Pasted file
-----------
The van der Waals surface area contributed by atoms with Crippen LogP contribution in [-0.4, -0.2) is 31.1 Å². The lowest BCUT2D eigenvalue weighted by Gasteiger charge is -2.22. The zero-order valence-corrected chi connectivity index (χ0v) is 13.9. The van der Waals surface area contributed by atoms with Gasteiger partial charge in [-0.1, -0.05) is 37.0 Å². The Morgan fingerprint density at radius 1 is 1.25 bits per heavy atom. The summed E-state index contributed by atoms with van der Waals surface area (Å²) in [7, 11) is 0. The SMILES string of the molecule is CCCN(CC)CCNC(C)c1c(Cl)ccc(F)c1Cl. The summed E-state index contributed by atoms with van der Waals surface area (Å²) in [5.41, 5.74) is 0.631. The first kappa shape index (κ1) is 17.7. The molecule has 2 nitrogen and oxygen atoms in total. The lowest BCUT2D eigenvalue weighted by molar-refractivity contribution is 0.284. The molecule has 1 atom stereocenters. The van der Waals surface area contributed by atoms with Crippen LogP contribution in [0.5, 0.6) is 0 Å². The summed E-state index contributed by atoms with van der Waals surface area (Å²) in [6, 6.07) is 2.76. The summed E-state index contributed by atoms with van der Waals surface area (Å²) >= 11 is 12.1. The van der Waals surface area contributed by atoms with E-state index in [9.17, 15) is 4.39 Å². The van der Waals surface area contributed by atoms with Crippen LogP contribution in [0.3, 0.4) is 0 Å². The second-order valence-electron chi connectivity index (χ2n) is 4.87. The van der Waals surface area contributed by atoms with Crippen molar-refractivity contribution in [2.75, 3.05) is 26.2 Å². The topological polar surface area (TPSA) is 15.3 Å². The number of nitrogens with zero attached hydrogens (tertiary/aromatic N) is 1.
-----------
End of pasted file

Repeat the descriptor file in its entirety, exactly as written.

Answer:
The van der Waals surface area contributed by atoms with Crippen LogP contribution in [-0.4, -0.2) is 31.1 Å². The lowest BCUT2D eigenvalue weighted by Gasteiger charge is -2.22. The zero-order valence-corrected chi connectivity index (χ0v) is 13.9. The van der Waals surface area contributed by atoms with Gasteiger partial charge in [-0.1, -0.05) is 37.0 Å². The Morgan fingerprint density at radius 1 is 1.25 bits per heavy atom. The summed E-state index contributed by atoms with van der Waals surface area (Å²) in [7, 11) is 0. The SMILES string of the molecule is CCCN(CC)CCNC(C)c1c(Cl)ccc(F)c1Cl. The summed E-state index contributed by atoms with van der Waals surface area (Å²) in [5.41, 5.74) is 0.631. The first kappa shape index (κ1) is 17.7. The molecule has 2 nitrogen and oxygen atoms in total. The lowest BCUT2D eigenvalue weighted by molar-refractivity contribution is 0.284. The molecule has 1 atom stereocenters. The van der Waals surface area contributed by atoms with Crippen LogP contribution in [0.5, 0.6) is 0 Å². The summed E-state index contributed by atoms with van der Waals surface area (Å²) in [6, 6.07) is 2.76. The summed E-state index contributed by atoms with van der Waals surface area (Å²) >= 11 is 12.1. The van der Waals surface area contributed by atoms with E-state index in [9.17, 15) is 4.39 Å². The van der Waals surface area contributed by atoms with Crippen LogP contribution in [0.3, 0.4) is 0 Å². The second-order valence-electron chi connectivity index (χ2n) is 4.87. The van der Waals surface area contributed by atoms with Crippen molar-refractivity contribution in [2.75, 3.05) is 26.2 Å². The topological polar surface area (TPSA) is 15.3 Å². The number of nitrogens with zero attached hydrogens (tertiary/aromatic N) is 1.